The Secret to Great Teamwork
Preparation – Procedures – Training
By Willy Jolley
Do you remember where you were when you heard about US Airways Flight #1549 crash landing in the Hudson River? It was January 15, 2009. It has since been called the "Miracle on the Hudson," and rightfully so.
I recently had an opportunity to hear Flight 1549 First Officer Jeff Skiles speak. I later sat down with him to learn a little more about him, his training and his views on teamwork.
Most people recognize Chesley "Sully" Sullenberger’s name today, yet few know it was Jeff Skiles at the controls when Flight 1549 took off from LaGuardia that afternoon. Jeff was still manning the controls when the bird strike occurred just two minutes after takeoff. After striking the birds and telling the captain what had happened, Sully said, "My aircraft!" Jeff followed with the statement, "Your aircraft!" At that moment, they both knew their individual responsibilities and what they had to do to get that airplane back on the ground (or water) safely.
You may find it even more interesting to learn that Jeff and Sully met just three days earlier, and this was the last leg of their time together. So how were these two pilots able to bring the aircraft to a successful landing on the Hudson River after three days and just a few flights together?
Jeff attributes these three factors:
- 1. He had just finished his certification training in this aircraft
- 2. Sully had extensive experience in this aircraft, as well as glider training
- 3. Both pilots knew their job responsibilities and followed proper procedures
Jeff had just completed his certification training on the flight simulator two weeks earlier. One of the circumstances he practiced was an engine failure and a water landing. This gave him a recent recollection of what needed to be done. Training is a constant in the airline industry and it proved invaluable. Jeff knew to follow the checklist written by Airbus (the aircraft manufacturer); therefore, he had no choice but to quickly scan the 100-page manual searching for the exact location that referenced water landings. He did so in only 20 seconds.
Keep in mind, this checklist was written for a water landing with engine failure over an ocean occurring at 30,000 feet and about 30 minutes to accomplish the mission. Flight 1549 had not yet hit 3,000 feet in altitude, and had roughly three and a half minutes until they were in the Hudson. The key is to go through a sequential process; when you go through this process and egos don’t get in the way, it is amazing what can be accomplished in a very short amount of time.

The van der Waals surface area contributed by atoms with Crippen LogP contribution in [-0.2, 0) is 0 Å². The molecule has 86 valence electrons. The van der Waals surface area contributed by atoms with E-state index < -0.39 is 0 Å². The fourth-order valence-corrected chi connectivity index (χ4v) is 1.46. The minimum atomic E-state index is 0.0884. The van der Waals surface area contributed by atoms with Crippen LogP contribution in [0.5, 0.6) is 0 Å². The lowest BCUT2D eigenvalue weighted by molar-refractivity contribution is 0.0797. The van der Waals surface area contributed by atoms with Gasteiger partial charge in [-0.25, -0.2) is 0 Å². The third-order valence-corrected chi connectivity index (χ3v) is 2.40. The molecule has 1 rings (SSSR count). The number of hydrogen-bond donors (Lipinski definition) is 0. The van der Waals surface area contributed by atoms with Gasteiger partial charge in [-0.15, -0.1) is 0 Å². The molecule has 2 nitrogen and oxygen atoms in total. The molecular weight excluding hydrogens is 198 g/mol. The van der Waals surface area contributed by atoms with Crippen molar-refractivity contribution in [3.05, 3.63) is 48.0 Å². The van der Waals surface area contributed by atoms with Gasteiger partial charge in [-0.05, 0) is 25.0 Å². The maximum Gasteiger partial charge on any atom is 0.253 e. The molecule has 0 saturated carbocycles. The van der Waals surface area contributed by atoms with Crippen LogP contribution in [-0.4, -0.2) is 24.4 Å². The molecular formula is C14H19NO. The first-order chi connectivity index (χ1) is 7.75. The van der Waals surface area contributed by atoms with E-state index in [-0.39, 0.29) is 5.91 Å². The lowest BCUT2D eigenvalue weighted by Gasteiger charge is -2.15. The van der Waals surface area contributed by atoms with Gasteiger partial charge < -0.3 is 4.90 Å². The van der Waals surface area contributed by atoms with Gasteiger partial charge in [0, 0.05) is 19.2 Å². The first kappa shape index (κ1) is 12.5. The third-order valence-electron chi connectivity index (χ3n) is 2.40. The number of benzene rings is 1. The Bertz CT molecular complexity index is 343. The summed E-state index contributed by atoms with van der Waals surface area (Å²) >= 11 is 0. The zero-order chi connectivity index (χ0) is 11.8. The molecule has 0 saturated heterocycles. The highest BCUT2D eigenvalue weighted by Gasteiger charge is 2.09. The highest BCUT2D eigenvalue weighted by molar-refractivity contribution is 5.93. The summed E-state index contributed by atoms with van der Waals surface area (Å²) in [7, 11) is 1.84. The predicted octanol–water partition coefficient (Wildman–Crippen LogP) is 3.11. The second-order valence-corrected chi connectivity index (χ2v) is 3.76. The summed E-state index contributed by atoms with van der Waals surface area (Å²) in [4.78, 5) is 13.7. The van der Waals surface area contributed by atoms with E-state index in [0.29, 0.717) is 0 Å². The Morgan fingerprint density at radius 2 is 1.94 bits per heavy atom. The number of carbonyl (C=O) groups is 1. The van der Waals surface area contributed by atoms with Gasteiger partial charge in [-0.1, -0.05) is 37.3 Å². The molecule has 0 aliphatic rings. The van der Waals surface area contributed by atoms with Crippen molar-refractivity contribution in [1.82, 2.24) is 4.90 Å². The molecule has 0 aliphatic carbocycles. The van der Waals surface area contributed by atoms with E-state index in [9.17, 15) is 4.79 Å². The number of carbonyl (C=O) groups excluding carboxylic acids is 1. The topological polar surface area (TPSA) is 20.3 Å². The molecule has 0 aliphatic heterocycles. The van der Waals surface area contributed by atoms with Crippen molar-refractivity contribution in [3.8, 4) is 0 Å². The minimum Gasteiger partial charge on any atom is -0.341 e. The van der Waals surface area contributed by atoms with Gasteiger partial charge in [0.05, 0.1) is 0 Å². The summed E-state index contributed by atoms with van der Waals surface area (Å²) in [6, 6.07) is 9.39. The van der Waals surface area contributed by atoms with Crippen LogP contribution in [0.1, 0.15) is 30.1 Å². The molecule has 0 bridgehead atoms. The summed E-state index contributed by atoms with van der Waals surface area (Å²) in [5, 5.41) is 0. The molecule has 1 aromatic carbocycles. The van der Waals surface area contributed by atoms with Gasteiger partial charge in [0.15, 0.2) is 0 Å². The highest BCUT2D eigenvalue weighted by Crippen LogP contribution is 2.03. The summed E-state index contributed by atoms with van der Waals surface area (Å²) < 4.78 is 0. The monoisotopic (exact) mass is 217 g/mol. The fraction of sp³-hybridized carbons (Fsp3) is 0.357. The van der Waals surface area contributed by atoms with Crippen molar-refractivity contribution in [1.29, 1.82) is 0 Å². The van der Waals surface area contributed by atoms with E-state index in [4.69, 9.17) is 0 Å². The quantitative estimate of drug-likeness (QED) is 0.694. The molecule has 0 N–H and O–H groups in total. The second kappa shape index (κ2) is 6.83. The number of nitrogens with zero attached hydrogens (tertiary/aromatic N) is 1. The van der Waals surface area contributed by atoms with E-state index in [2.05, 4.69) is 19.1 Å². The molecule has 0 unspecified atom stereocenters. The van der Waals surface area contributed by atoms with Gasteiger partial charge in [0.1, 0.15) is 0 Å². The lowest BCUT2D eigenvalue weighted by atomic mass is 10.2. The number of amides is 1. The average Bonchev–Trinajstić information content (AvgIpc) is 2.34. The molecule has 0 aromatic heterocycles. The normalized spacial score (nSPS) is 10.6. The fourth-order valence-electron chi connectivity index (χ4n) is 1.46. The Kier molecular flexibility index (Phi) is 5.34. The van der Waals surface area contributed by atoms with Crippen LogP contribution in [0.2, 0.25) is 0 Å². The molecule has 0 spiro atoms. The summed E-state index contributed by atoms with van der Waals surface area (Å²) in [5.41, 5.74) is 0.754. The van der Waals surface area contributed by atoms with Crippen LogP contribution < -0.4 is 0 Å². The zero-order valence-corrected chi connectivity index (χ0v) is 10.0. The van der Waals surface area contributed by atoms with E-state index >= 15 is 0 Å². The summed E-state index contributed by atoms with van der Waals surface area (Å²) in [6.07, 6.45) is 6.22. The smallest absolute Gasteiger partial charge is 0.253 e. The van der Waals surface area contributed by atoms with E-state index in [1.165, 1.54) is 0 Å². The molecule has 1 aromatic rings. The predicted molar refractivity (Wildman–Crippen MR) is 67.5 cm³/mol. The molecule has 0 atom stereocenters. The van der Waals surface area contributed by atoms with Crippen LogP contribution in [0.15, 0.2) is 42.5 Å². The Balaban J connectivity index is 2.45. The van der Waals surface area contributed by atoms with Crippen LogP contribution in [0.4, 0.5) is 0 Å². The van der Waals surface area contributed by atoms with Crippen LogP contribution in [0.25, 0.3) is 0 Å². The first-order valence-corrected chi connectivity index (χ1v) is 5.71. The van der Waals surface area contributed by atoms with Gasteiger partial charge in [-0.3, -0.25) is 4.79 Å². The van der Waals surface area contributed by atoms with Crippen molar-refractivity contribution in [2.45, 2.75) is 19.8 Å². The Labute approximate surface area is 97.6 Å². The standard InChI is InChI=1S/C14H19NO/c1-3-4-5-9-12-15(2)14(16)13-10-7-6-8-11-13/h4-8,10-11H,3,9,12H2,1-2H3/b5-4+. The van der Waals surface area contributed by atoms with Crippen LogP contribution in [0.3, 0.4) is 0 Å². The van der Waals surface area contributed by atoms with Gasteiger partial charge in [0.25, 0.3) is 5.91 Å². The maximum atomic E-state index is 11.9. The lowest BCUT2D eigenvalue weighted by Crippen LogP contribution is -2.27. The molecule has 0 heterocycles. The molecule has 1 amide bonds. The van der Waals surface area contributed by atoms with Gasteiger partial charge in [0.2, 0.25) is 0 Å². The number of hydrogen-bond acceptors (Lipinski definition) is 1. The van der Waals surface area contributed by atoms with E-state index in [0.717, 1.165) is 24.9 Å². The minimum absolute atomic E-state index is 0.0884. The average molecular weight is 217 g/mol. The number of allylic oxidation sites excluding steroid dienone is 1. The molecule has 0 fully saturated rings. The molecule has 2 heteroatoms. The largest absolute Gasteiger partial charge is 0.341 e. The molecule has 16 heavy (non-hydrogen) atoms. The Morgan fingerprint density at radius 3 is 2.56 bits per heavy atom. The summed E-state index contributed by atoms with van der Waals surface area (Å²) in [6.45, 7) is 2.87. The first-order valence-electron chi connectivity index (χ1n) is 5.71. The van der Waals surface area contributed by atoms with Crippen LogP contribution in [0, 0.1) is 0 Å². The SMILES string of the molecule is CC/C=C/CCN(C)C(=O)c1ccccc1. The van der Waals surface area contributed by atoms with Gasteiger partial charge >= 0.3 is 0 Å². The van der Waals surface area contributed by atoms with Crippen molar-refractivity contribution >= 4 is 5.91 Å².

As Sully guided the plane and communicated with the air traffic controllers, Jeff went through the necessary procedures; this included constantly calling out the altitude and air speed, which is critical to a successful landing.
The teamwork that helped land Flight 1549 goes beyond what took place in the cockpit that afternoon. The flight controller who worked with them made telephone calls to the other airports and cleared the radio frequency. When he communicated with Flight 1549 he left the phone line open so others could hear the details; they in turn contacted the Port Authority who was already dispatching a rescue team, allowing for a speedy water recovery.
Levity is always important. Jeff says that just after Sully announced to the passengers "brace for impact," he asked Jeff, "Got any other ideas?"
Within moments, frogmen stormed the cold Hudson River and vessels surrounded the plane, anxious to help the passengers. Just as the pilots maintained their control, the flight attendants never panicked. Again, extensive training took over. A majority of passengers were compliant and followed the crewmember instructions, another key factor.
Now it was time for the team of rescuers to take over. As the passengers boarded the boats, Sully and Jeff walked the cabin to ensure everyone was off the airplane before they exited. Sully has said it was nearly 30 minutes before he knew everyone on board Flight 1549 was safe.
Jeff also mentioned the training; he said prior to the 1980s, airline pilots received virtually no leadership training. This all changed in the late 80s, and Jeff credits the successful water landing they performed that cold winter day to a new kind of training.
A complete overhaul took place as part of this new training; pilots were now taught not only how to fly the aircraft, but also who they are as pilots and how to lead and work as a team. Several new rules went into play, including the assignment of specific duties and responsibilities.
This new training, along with the new rules and regulations, allowed both Jeff and Sully to know their roles and responsibilities. They both knew and understood the Standard Operating Procedures (SOP) and Jeff said, "Procedures are the foundation to handling change." This also means Jeff and Sully had intuitive knowledge of each other, though they had only worked together a few days.
Jeff recalls that once the plane came to a rest and before they began the evacuation procedures, Sully looked to Jeff and said, "That wasn’t so bad."